Gregory is a TIME senior writer.
Yes, Sepp Blatter was not one of soccer officials nabbed by the authorities in Zurich on May 27, as part of the U.S. government’s indictment of 14 people—including top FIFA brass—charged with money laundering, racketeering and wire fraud. Public opinion, however, will cast the FIFA president’s escape as a mere technicality. According to the laws of Nixonian physics, this scandal points right to the top.
Kickback allegations have shadowed Blatter and his organization since he took over as FIFA president in 1998. Blatter plays big-league pork politics, using his substantial war chest—FIFA has more than $1.5 billion in reserves—to dole out funds to officials of tiny soccer federations, who sometimes keep the money. In November, for example, Nepal’s top soccer official temporarily stepped down after he was accused of stealing more than $5 million. These rich grants buy loyalty: in FIFA presidential elections, the votes of Nepal and Montserrat count just as much as those of America and Brazil.
Will Blatter even survive the presidential election on May 29 that UEFA, Europe’s governing soccer body, insists should be delayed? He was supposed to win his fifth term with ease. Now, it’s no longer a coronation. “If he’s not detained, he’ll probably win,” says Andrew Zimbalist, a sports economist from Smith College and author of the book Circus Maximus: The Economic Gamble Behind Hosting the Olympics and the World Cup. “FIFA’s propaganda machine strong, and is already distancing Blatter from the charges.” In a statement released on FIFA.com, Blatter said: “Let me be clear: such misconduct has no place in football and we will ensure that those who engage in it are put out of the game.”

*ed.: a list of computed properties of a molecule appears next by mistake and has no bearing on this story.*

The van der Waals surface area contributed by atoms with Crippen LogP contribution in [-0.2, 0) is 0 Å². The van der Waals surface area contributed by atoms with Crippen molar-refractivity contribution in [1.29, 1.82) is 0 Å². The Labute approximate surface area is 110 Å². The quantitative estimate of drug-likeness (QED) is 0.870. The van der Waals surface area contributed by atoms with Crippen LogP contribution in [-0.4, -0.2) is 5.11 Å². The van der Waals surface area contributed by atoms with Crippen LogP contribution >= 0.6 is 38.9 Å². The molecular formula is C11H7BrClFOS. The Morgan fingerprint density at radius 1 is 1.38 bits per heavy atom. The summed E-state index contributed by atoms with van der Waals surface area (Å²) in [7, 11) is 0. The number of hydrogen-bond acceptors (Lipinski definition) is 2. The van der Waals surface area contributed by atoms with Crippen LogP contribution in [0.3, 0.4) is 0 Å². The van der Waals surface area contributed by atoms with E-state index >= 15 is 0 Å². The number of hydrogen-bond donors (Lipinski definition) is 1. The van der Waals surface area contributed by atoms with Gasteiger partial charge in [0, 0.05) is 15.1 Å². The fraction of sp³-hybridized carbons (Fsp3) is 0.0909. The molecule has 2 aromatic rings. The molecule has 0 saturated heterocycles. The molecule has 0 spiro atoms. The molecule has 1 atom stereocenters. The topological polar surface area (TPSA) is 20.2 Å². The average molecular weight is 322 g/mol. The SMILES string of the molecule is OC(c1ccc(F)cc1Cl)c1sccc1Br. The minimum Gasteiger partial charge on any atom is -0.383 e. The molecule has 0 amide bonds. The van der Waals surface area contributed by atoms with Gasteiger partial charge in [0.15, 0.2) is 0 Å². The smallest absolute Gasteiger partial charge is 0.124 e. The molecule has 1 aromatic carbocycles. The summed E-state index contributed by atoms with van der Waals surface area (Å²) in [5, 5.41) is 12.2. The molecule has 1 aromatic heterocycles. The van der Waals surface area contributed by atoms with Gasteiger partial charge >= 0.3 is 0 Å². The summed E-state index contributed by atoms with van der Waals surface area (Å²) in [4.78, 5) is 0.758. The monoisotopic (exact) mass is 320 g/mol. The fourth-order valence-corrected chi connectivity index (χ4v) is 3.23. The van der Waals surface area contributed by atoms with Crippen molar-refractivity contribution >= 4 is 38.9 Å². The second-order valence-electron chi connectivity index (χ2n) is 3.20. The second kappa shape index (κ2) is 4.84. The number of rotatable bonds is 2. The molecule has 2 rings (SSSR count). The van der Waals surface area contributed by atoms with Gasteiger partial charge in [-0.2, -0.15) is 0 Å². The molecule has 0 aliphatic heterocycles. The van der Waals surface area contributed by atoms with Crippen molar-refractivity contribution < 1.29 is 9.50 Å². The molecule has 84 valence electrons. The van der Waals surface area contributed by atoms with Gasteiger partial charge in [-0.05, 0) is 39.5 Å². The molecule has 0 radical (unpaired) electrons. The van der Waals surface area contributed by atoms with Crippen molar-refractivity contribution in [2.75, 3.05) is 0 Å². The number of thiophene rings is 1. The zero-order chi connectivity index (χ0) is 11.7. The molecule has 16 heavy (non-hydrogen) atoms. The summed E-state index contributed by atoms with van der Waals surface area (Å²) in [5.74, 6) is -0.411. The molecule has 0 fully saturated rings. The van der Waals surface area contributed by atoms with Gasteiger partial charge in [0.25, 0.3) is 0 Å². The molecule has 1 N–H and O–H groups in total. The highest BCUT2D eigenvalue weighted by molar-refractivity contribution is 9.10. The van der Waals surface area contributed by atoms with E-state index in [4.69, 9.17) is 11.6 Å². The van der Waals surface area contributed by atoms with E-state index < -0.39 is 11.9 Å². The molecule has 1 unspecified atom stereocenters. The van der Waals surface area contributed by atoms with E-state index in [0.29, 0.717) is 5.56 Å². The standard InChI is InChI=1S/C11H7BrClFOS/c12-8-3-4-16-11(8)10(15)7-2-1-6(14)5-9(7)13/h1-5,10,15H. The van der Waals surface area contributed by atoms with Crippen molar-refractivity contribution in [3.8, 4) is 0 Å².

Even if Blatter somehow survives Friday’s election, Zimbalist believes this scandal will be too tough for him to overcome long-term: “FIFA is an international monopoly with control over a very popular product.” In 2014, a World Cup year, FIFA generated $2 billion in revenues. “If the power is in control of the wrong people,” Zimbalist adds, “things get out of hand.” For FIFA to change, and win back the constituents its supposed to serve—players and fans of the beautiful game—Blatter has to go. Because, as Zimablist puts it, “I don’t think there is any hope of reforming Sepp Blatter.”